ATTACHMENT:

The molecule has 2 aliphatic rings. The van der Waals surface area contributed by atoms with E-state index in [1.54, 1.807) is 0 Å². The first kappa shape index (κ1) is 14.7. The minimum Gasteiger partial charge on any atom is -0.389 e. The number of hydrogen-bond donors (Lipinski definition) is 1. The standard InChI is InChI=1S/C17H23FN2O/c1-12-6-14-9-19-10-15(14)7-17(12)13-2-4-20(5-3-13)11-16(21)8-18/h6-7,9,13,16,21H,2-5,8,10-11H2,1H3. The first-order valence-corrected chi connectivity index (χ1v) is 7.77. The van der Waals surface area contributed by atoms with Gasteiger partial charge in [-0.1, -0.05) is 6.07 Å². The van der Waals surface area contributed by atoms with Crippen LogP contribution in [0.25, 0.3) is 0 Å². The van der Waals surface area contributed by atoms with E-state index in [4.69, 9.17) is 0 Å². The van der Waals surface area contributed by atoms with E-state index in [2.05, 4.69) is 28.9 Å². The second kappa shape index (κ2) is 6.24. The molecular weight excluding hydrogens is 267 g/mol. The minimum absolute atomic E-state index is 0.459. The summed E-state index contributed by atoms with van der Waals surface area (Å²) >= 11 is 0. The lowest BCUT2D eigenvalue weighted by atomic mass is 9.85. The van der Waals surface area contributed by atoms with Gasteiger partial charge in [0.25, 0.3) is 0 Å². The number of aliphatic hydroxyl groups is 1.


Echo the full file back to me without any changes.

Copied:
The molecule has 2 aliphatic rings. The van der Waals surface area contributed by atoms with E-state index in [1.54, 1.807) is 0 Å². The first kappa shape index (κ1) is 14.7. The minimum Gasteiger partial charge on any atom is -0.389 e. The number of hydrogen-bond donors (Lipinski definition) is 1. The standard InChI is InChI=1S/C17H23FN2O/c1-12-6-14-9-19-10-15(14)7-17(12)13-2-4-20(5-3-13)11-16(21)8-18/h6-7,9,13,16,21H,2-5,8,10-11H2,1H3. The first-order valence-corrected chi connectivity index (χ1v) is 7.77. The van der Waals surface area contributed by atoms with Gasteiger partial charge in [-0.1, -0.05) is 6.07 Å². The van der Waals surface area contributed by atoms with Crippen LogP contribution in [0.25, 0.3) is 0 Å². The van der Waals surface area contributed by atoms with E-state index in [4.69, 9.17) is 0 Å². The van der Waals surface area contributed by atoms with E-state index in [2.05, 4.69) is 28.9 Å². The second kappa shape index (κ2) is 6.24. The molecular weight excluding hydrogens is 267 g/mol. The minimum absolute atomic E-state index is 0.459. The summed E-state index contributed by atoms with van der Waals surface area (Å²) >= 11 is 0. The lowest BCUT2D eigenvalue weighted by atomic mass is 9.85. The van der Waals surface area contributed by atoms with Gasteiger partial charge in [0.25, 0.3) is 0 Å². The number of aliphatic hydroxyl groups is 1.